Therefore, regardless of how much you enjoy helping people directly, you need to also learn the rules of the game. Namely, when you sign a new contract or enter a new working environment, you need to take notice of the qualities valued in this new community, and the written and unwritten rules for getting acknowledged and promoted. If you don’t do your diligence, your journey through the job market will be like walking in the dark.

Furthermore, it is good to keep track of how your resume looks. Make sure that you take a look at it and update the text at least once every six months—and possibly more often than that. 

Remember that even if you worked for one employer for most of your career, you do have a lot of content to put in the “Work Experience” section! Just mention the most interesting projects and initiatives that you were involved in for all these years (you can add 1-2 sentences explaining the objectives of the project and the role you’ve played in each one of them). If you update and edit your resume regularly, you will be astonished by how well it looks after a few years!

Next, as a missionary, you need to remember about creating a safety net for yourself. In the long run, good relations with clients won’t be enough to become  comfortable in the job market—you also need to collaborate with and support other professionals with a similar profile.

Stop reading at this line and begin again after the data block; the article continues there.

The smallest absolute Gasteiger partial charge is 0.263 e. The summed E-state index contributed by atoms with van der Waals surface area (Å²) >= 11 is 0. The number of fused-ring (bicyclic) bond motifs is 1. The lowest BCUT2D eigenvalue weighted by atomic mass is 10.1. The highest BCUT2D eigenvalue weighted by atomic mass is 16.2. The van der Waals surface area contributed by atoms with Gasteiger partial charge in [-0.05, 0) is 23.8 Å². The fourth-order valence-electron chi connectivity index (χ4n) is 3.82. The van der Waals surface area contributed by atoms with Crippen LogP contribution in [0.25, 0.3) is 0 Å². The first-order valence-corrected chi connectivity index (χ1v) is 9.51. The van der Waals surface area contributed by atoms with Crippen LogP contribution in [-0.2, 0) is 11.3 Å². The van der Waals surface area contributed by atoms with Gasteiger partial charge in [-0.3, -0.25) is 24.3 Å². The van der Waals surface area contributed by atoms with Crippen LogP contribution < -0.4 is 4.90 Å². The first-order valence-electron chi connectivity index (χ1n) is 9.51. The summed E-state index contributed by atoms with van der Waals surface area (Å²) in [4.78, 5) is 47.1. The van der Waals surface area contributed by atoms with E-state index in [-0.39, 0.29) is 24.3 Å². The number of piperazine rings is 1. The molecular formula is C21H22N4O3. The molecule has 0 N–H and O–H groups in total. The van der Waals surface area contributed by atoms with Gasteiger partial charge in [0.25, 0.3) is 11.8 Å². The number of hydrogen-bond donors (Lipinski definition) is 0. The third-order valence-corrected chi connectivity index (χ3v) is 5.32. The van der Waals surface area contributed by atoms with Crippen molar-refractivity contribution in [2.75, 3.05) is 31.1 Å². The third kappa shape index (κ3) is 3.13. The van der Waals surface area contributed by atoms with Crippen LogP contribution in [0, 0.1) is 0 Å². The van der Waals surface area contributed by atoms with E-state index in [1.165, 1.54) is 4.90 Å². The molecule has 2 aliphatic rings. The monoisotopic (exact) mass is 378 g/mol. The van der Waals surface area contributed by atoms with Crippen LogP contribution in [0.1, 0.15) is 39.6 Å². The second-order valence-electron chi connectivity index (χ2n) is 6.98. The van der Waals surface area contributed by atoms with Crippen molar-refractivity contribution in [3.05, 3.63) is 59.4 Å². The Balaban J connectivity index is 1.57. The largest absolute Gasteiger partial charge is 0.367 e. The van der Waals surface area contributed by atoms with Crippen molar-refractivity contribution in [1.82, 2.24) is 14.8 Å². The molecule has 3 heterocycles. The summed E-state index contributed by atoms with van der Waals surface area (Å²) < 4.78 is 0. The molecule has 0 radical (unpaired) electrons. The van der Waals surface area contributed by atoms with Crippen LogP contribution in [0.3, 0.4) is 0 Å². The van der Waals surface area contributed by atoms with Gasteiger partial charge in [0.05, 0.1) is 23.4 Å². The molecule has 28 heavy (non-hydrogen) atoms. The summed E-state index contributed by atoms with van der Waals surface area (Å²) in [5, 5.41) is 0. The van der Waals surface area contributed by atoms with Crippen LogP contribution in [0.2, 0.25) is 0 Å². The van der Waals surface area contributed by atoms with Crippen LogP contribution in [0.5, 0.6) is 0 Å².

Therefore, it is important to join professional associations in your field, attend formal and informal meetups, and make genuine friends with other professionals. These are the important contacts you’ll need to activate when it comes to looking for jobs, or seeking strategic partnerships while building a business.

Lastly, you need to accept that once you are not present online, you just don’t exist. Therefore, regardless of how much you’d prefer to avoid public attention, at some point, you need to take care of your online presence. The good news is, building an online presence doesn’t necessarily need to involve time-consuming activities such as producing creative content through, e.g., blogging or running your own YouTube channel. For most professionals working today, keeping an updated LinkedIn profile and developing a personal landing page that introduces your professional expertise is more than enough to find you online.